An annotated bibliography is a list of citations to books, articles, and documents. Each citation is followed by a brief descriptive and evaluative paragraph, the annotation. The purpose of the annotation is to inform the reader of the relevance, accuracy, and quality of the sources cited.

More than summaries, each entry should demonstrate your critical awareness of the sources related to the topic and their various connections. Consider the following steps in writing your own annotated bibliography:

  1. Content: Provide a thorough summary of the source, including information about the author(s), the main points and/or the hypothesis or purpose of the study, the methods and data used, and the findings and implications.
  2. Comparison: Point out the comparisons and contradictions between and among sources—that is, what essay writeris saying or not saying about a particular topic and how it relates to other research sources you’ve found. Doing so demonstrates you know and can enter scholarly and scientific “conversations,” and it will position this source within those conversations.
  3. Commentary: Comment on the usefulness of each source to your particular topic and how it will help you communicate your ideas to a larger audience. For example, does it support or counter your argument and how so? Does it provide background information, present useful data, and offer new insights or a different perspective?


Components of a Good Annotated Bibliography

Here are some of the rules any essay writing service recommends writers to use in their annotated bibliography:

  1. You must follow the citation details that follow the rules of your chosen style guide (such as MLA, APA, Harvard, Chicago etc.). Make sure you use the correct formatting and double check with the required style guides.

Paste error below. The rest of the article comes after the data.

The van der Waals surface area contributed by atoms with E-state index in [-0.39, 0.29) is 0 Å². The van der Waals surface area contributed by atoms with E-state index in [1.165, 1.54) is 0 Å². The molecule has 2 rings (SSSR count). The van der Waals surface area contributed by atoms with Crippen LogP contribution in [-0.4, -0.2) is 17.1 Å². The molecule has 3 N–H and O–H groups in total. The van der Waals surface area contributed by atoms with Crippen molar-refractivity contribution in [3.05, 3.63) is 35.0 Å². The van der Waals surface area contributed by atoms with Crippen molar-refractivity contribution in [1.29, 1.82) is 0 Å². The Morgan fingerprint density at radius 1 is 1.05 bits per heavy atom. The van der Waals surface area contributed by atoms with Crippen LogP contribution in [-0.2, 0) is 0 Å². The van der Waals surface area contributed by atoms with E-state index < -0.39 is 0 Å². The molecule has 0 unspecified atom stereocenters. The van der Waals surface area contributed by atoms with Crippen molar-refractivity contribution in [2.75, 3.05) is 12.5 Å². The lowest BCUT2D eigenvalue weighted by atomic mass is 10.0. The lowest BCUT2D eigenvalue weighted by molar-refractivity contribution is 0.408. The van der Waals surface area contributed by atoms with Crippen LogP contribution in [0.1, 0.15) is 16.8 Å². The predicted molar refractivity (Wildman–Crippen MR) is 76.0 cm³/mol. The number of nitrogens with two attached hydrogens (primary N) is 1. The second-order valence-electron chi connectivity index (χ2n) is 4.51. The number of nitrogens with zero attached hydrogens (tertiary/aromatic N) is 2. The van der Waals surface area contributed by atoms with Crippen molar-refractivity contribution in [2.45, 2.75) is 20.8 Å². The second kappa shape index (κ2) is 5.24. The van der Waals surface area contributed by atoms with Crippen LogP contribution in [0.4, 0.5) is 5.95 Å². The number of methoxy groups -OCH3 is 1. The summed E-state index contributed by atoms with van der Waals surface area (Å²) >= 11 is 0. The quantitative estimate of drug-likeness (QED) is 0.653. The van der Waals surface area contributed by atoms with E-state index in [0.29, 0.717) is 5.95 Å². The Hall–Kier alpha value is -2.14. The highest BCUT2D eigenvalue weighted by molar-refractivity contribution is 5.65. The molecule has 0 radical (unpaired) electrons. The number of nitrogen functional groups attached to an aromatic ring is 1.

2. The purpose of the cited paper is a short, concise sentence. You can mention the hypothesis of the research and the scope of the author.
  3. Your reading experience with the cited paper. Write about how easily the author makes the research understood, what the audience of the paper is and what you think about it. Do not risk writing annotations for papers you have not actually read – the purpose of an annotated bibliography is proving that your research is well-documented.
  4. An evaluation of the author’s work. For an annotation to be more than a summary, you need to add your critical point of view on it. Write about the limitations of the research or what you think the weak points are.
  5. Conclusions of the research, if available, and how valuable they are for your own paper.
  6. Connect the cited work with your own research. Present how the referenced paper adds value to your research, how you have applied the author’s findings to your theory or, on the contrary, how your research contradicts the cited paper.


Common problems that result in a bad annotated bibliography

There are some mistakes that most free essay writer make while writing down their annotated bibliography. Some of these mistakes that should be avoided are as follows:

  1. When adding annotated bibliography to a paper, you should not confuse the annotation with the abstract. They are not the same things, even though both look like a summary. An annotated bibliography offers critical description and lots of details, whereas an abstract only summarizes.
  2. You should not craft an annotated bibliography without having read the source carefully first. Reading and taking notes is a critical part of the process, and if you do not do this, you risk writing incorrect information.
  3. Do not confuse an annotated bibliography with a literature review. A review is incredibly detailed and extensive, whereas an annotation is more concise and shorter.
  4. Formatting styles can prevent you from writing a great annotated bibliography. It might be a good idea to learn more about APA and MLA styles to be sure you are doing everything right.